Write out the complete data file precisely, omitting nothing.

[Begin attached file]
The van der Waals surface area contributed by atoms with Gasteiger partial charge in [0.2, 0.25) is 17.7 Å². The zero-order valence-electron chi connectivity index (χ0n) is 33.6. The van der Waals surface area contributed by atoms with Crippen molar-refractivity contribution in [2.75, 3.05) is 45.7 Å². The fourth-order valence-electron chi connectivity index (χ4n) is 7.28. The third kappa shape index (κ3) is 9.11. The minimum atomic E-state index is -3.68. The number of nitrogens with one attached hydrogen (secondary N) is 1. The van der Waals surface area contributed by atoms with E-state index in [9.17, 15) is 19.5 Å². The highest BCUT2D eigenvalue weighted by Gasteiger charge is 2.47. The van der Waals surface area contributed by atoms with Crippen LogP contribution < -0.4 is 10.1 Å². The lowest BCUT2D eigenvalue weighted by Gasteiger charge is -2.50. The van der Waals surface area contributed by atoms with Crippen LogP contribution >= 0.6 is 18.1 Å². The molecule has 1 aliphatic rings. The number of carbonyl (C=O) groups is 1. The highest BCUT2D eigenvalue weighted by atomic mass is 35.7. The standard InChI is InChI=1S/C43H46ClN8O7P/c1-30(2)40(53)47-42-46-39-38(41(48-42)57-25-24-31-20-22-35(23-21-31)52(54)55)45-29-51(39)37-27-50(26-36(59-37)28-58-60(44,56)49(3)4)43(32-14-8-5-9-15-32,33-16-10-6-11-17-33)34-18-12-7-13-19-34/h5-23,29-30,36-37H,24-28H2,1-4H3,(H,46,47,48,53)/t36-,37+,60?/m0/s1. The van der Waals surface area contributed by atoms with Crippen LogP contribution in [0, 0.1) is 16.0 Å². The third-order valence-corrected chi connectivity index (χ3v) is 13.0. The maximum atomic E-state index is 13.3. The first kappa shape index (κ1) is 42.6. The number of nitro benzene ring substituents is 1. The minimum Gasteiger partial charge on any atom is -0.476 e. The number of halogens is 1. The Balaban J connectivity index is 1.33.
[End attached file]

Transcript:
The van der Waals surface area contributed by atoms with Gasteiger partial charge in [0.2, 0.25) is 17.7 Å². The zero-order valence-electron chi connectivity index (χ0n) is 33.6. The van der Waals surface area contributed by atoms with Crippen molar-refractivity contribution in [2.75, 3.05) is 45.7 Å². The fourth-order valence-electron chi connectivity index (χ4n) is 7.28. The third kappa shape index (κ3) is 9.11. The minimum atomic E-state index is -3.68. The number of nitrogens with one attached hydrogen (secondary N) is 1. The van der Waals surface area contributed by atoms with E-state index in [9.17, 15) is 19.5 Å². The highest BCUT2D eigenvalue weighted by Gasteiger charge is 2.47. The van der Waals surface area contributed by atoms with Crippen LogP contribution < -0.4 is 10.1 Å². The lowest BCUT2D eigenvalue weighted by Gasteiger charge is -2.50. The van der Waals surface area contributed by atoms with Crippen LogP contribution >= 0.6 is 18.1 Å². The molecule has 1 aliphatic rings. The number of carbonyl (C=O) groups is 1. The highest BCUT2D eigenvalue weighted by atomic mass is 35.7. The standard InChI is InChI=1S/C43H46ClN8O7P/c1-30(2)40(53)47-42-46-39-38(41(48-42)57-25-24-31-20-22-35(23-21-31)52(54)55)45-29-51(39)37-27-50(26-36(59-37)28-58-60(44,56)49(3)4)43(32-14-8-5-9-15-32,33-16-10-6-11-17-33)34-18-12-7-13-19-34/h5-23,29-30,36-37H,24-28H2,1-4H3,(H,46,47,48,53)/t36-,37+,60?/m0/s1. The van der Waals surface area contributed by atoms with Crippen LogP contribution in [0, 0.1) is 16.0 Å². The third-order valence-corrected chi connectivity index (χ3v) is 13.0. The maximum atomic E-state index is 13.3. The first kappa shape index (κ1) is 42.6. The number of nitro benzene ring substituents is 1. The minimum Gasteiger partial charge on any atom is -0.476 e. The number of halogens is 1. The Balaban J connectivity index is 1.33.